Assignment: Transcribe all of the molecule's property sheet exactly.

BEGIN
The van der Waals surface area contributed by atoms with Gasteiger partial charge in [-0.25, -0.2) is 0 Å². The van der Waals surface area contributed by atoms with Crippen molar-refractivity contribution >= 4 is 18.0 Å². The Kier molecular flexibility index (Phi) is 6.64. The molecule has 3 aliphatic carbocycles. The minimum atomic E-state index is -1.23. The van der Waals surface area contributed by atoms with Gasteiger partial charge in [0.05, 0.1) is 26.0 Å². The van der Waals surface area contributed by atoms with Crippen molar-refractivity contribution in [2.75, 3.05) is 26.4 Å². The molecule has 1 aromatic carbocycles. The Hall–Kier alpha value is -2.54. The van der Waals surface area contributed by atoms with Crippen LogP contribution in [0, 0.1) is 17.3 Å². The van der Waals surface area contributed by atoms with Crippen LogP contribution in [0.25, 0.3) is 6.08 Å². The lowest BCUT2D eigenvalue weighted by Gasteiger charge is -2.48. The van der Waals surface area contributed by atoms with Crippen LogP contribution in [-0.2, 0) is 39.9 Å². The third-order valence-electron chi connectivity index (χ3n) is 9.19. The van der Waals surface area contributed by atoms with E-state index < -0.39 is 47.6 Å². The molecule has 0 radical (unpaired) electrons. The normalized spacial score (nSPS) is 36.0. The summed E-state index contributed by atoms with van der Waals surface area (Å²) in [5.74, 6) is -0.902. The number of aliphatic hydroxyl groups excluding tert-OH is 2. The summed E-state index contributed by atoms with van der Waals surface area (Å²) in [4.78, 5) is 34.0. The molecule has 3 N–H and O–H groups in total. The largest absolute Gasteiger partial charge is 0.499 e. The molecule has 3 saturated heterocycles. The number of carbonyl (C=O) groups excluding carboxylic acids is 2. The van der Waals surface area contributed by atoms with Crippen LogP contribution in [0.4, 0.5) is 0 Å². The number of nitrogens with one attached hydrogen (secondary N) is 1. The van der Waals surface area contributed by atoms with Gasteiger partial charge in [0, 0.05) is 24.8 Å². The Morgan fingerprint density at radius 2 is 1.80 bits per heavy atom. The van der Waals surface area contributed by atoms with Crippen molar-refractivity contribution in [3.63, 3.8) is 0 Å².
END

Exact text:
The van der Waals surface area contributed by atoms with Gasteiger partial charge in [-0.25, -0.2) is 0 Å². The van der Waals surface area contributed by atoms with Crippen molar-refractivity contribution >= 4 is 18.0 Å². The Kier molecular flexibility index (Phi) is 6.64. The molecule has 3 aliphatic carbocycles. The minimum atomic E-state index is -1.23. The van der Waals surface area contributed by atoms with Gasteiger partial charge in [0.05, 0.1) is 26.0 Å². The van der Waals surface area contributed by atoms with Crippen molar-refractivity contribution in [2.75, 3.05) is 26.4 Å². The molecule has 1 aromatic carbocycles. The Hall–Kier alpha value is -2.54. The van der Waals surface area contributed by atoms with Crippen LogP contribution in [0, 0.1) is 17.3 Å². The van der Waals surface area contributed by atoms with Crippen LogP contribution in [0.25, 0.3) is 6.08 Å². The lowest BCUT2D eigenvalue weighted by Gasteiger charge is -2.48. The van der Waals surface area contributed by atoms with Crippen LogP contribution in [-0.2, 0) is 39.9 Å². The third-order valence-electron chi connectivity index (χ3n) is 9.19. The van der Waals surface area contributed by atoms with E-state index < -0.39 is 47.6 Å². The molecule has 0 radical (unpaired) electrons. The normalized spacial score (nSPS) is 36.0. The summed E-state index contributed by atoms with van der Waals surface area (Å²) in [5.74, 6) is -0.902. The number of aliphatic hydroxyl groups excluding tert-OH is 2. The summed E-state index contributed by atoms with van der Waals surface area (Å²) in [4.78, 5) is 34.0. The molecule has 3 N–H and O–H groups in total. The largest absolute Gasteiger partial charge is 0.499 e. The molecule has 3 saturated heterocycles. The number of carbonyl (C=O) groups excluding carboxylic acids is 2. The van der Waals surface area contributed by atoms with Crippen LogP contribution in [0.4, 0.5) is 0 Å². The number of nitrogens with one attached hydrogen (secondary N) is 1. The van der Waals surface area contributed by atoms with Gasteiger partial charge in [0, 0.05) is 24.8 Å². The Morgan fingerprint density at radius 2 is 1.80 bits per heavy atom. The van der Waals surface area contributed by atoms with Crippen molar-refractivity contribution in [3.63, 3.8) is 0 Å².